The ways Kyo approximates Christ lies in his strong loyalty toward his “servants.”  Kyo himself tends to take up the lion’s share of combat unless one of his friends absolutely insists or he finds himself too weak for fighting.  At which point, he refuses to lend his companion a helping hand–no matter how poorly the fight turns out for that guy.  In order to refer this quality to Christ, let us remind ourselves that, although we cannot do anything without God’s grace, He sometimes wishes us to triumph in situations where He appears absent and in agonies which require all our effort–though, it is not really we who conquer, but Christ in us.  This affords an opportunity for growth–if Christ pulled us out of all our difficulties by overwhelming force, we could neither develop the virtues of fortitude, faith, hope, and love, nor nor understand how weak we are in ourselves.

mkyo24_d0051a_1

Then, one is struck by how much mercy and compassion the protagonists show toward their fallen foes: by the end, only one enemy, who appears to lack any kind of empathy or compassion, is willfully killed–nevermind, one other person of a similar caste met the same fate.  Often, our heroes will mourn over the deaths of certain foes or convert their foes into allies in their quest to bring down the infamous Mibu clan–thus, showing the triumph of charity and a good-will.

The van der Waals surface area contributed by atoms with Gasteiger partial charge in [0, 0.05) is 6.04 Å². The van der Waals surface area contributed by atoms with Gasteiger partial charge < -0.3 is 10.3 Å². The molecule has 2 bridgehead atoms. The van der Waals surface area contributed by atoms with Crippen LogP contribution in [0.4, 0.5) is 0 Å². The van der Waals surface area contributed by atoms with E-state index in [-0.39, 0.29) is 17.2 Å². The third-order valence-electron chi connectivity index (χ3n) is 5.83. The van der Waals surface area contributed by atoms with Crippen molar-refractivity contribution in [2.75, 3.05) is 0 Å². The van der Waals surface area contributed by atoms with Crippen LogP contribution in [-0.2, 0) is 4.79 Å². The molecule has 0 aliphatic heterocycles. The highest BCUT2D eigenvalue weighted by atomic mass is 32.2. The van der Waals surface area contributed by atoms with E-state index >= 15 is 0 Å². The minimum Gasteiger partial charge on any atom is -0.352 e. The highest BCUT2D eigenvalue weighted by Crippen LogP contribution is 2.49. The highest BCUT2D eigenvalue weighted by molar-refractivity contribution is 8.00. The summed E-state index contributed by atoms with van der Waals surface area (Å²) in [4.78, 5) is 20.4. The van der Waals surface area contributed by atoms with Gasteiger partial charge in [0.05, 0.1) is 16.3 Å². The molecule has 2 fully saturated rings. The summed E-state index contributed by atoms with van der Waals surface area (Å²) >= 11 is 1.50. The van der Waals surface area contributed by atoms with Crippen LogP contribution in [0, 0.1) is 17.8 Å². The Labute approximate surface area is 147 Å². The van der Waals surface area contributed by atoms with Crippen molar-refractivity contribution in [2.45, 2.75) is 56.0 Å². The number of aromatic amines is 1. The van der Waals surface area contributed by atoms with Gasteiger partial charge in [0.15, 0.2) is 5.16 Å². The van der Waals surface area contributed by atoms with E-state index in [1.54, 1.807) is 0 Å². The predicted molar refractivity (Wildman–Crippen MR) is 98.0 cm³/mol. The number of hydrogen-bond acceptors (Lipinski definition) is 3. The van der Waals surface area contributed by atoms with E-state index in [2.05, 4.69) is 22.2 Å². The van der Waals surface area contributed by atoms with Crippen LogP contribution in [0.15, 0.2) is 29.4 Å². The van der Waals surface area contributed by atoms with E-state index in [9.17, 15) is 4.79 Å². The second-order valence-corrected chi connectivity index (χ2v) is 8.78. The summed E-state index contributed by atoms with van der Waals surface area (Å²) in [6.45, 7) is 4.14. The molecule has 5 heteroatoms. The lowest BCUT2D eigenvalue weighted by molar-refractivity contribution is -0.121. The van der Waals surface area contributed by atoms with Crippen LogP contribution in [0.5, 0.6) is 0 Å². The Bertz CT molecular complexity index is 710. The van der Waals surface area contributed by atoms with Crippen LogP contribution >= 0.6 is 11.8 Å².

kyo19_d054

The main villain, the Aka no Ou or Crimson King, is deluded rather than truly evil.  He wishes to create a paradise free from suffering through the means of a violent conflict.  But suffering, at least in the current version of reality, is inseparable from love.  On the more humanist side, Schopenhauer claimed that compassion derives from us suffering and therefore being able to understand the sufferings of others.  And indeed, people who have kept themselves from suffering are often those least able to empathize with others.  Our Lord, the Man of Sorrows, revealed the fullness of his love during His Sacred Passion.  We even see an essential transformation in Kyo: as the manga progresses and Kyo suffers more with the other characters, his love increases toward them, and he risks himself more for them.